The key variable in play will be the size of the liquidity provision that is ultimately taken up by banks tapping the facility. In a somewhat counter-intuitive turn of events, a large capital allocation seems likely to offer support to the Euro. The ECB has seemingly done everything it could muster in terms of expanding accommodative monetary policy without embarking on “classic” QE: the purchase of sovereign debt with newly minted money. Indeed, the TLTRO effort will be aided by a record-low baseline lending rate, a negative deposit rate, as well as purchases of asset-backed securities and covered bonds.

With that in mind, strong uptake on the TLTRO operation may be seen as giving policymakers a bit of breathing room to shift into wait-and-see mode without feeling pressure to do more, a move that could prove functionally difficult given strong opposition from the likes of Germany and undermine the ECB’s credibility. That may in turn fuel speculation that single currency has fallen substantially enough to price in the degree of easing already on the table, prompting a round of profit-taking on highly elevated speculative short positions and sending the common unit upward.

Externally, the first major item of note is the FOMC policy announcement. September’s outing will be accompanied by the release of an updated set of forecasts for key metrics of US economic activity as well as press conference from Chair Janet Yellen. The Fed has long warned about complacently buoyant risk appetite as the end of QE3 looms ahead next month. If policymakers opt to shake things loose with upbeat activity projections and/or a hawkish outing from Ms Yellen, this may put the Euro’s increasingly unattractive yield profile in stark relief and reinvigorate bearish momentum.

The second is the Scottish Independence referendum. Opinion polls ahead of the ballot essentially point to a 50/50 chance that Scotland will secede from the UK. This implies that – whatever the final result – a surge of volatility is likely to follow the results as those on the wrong side of the outcome are forced to readjust positions. A final vote in favor of independence is likely weigh on Sterling, sending capital fleeing to alternatives. The Euro looks like a natural beneficiary in such a scenario. Needless to say, a victory for the “no” campaign will probably yield the opposite result. – IS

Japanese Yen Remains Strong Sell Until these Factors Change

Japanese Yen Remains Strong Sell Until these Factors Change

Japanese Yen Remains Strong Sell Until these Factors Change

Fundamental Forecast for Japanese Yen: Bearish

The Japanese Yen broke convincingly lower versus the US Dollar as the USDJPY set its single-largest weekly advance on the year. We believe the currency pair remains an attractive buy on the impressive break higher.

What drove the Yen and, more importantly, what may cause further volatility in the days and weeks ahead? Put simply: a divergence. On the one hand you have the Bank of Japan widely expected to ease monetary policy further through the end of the year. Across the Pacific Ocean, the US Federal Reserve is actually tightening monetary policy. The interest rate-sensitive USDJPY will likely track higher as the two central banks go in opposite directions.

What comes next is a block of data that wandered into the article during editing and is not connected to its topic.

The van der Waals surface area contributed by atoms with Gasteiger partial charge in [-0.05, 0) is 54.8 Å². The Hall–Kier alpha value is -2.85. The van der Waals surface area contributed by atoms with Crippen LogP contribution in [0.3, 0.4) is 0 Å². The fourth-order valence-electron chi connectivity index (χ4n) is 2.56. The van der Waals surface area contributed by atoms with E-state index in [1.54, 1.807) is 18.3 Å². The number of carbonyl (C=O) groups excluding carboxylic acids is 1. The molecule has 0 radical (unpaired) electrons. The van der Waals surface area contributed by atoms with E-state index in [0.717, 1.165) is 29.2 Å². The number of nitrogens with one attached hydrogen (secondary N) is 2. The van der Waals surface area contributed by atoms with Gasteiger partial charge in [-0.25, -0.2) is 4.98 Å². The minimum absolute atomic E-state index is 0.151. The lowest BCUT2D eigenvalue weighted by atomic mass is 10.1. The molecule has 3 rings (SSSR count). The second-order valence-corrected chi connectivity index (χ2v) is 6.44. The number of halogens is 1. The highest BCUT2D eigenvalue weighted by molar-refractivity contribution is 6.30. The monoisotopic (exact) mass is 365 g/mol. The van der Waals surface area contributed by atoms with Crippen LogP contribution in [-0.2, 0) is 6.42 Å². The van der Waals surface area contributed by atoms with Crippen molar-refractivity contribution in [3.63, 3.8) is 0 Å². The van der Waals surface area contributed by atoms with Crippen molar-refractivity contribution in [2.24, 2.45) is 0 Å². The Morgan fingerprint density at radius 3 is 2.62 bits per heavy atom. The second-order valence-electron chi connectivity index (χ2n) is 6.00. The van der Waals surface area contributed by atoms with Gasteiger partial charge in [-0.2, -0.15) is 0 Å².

The week ahead should prove particularly interesting given a highly-anticipated US Federal Open Market Committee monetary policy decision, while two planned speeches from BoJ Governor Kuroda could likewise drive USD/JPY volatility. Many traders expect FOMC officials will raise growth and employment forecasts and remove the key term “for a considerable time” from the future of interest rate hikes. Strong Dollar gains leave room for disappointment, but we think recent economic data supports calls for further tightening in monetary policy.

BoJ Governor Kuroda is comparatively less likely to force big moves in the USDJPY, but traders will pay close attention to any hints that the Japanese central bank will boost quantitative easing purchases through upcoming meetings. Note: unless he specifically says the BoJ will not do more QE, we believe a JPY bounce seems relatively unlikely.

The only caveat to our calls for continued USDJPY strength is simple: markets can’t go in one direction forever. It’s entirely possible and perhaps even likely that the Japanese Yen corrects higher (USDJPY lower) before its next major move. Yet remaining above key resistance-turned-support at ¥105.60 leaves us focused on continued USDJPY strength. - DR

--- Written by David Rodriguez, Quantitative Strategist for David specializes in automated trading strategies. Find out more about our automated sentiment-based strategies on DailyFX PLUS.

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GBP/USD Vulnerable on Dovish BoE Minutes, Scotland Independence

GBP/USD Vulnerable on Dovish BoE Minutes, Scotland Independence

Fundamental Forecast for Pound:Bearish

The British Pound is likely to face heavy volatility in the week ahead as the Bank of England (BoE) publishes the policy meeting minutes, while Scotland takes to the polls to vote for independence on September 18.

It seems as though we will see another 7-2 split within the Monetary Policy Committee (MPC) as Ben Broadbent and David Miles remain in no rush to normalize monetary policy, but the fresh batch of central bank rhetoric may continue to prop up interest rate expectations as Governor Mark Carney retains an upbeat view for the U.K. economy. Despite the risk of Scotland leaving the U.K., it seems as though the central bank will retain its game plan to normalize monetary policy as Mr. Carney sees the first rate hike coming in the Spring of 2015, and a more upbeat tone from the MPC may generate a larger recovery in the British Pound as the BoE moves away from its easing cycle.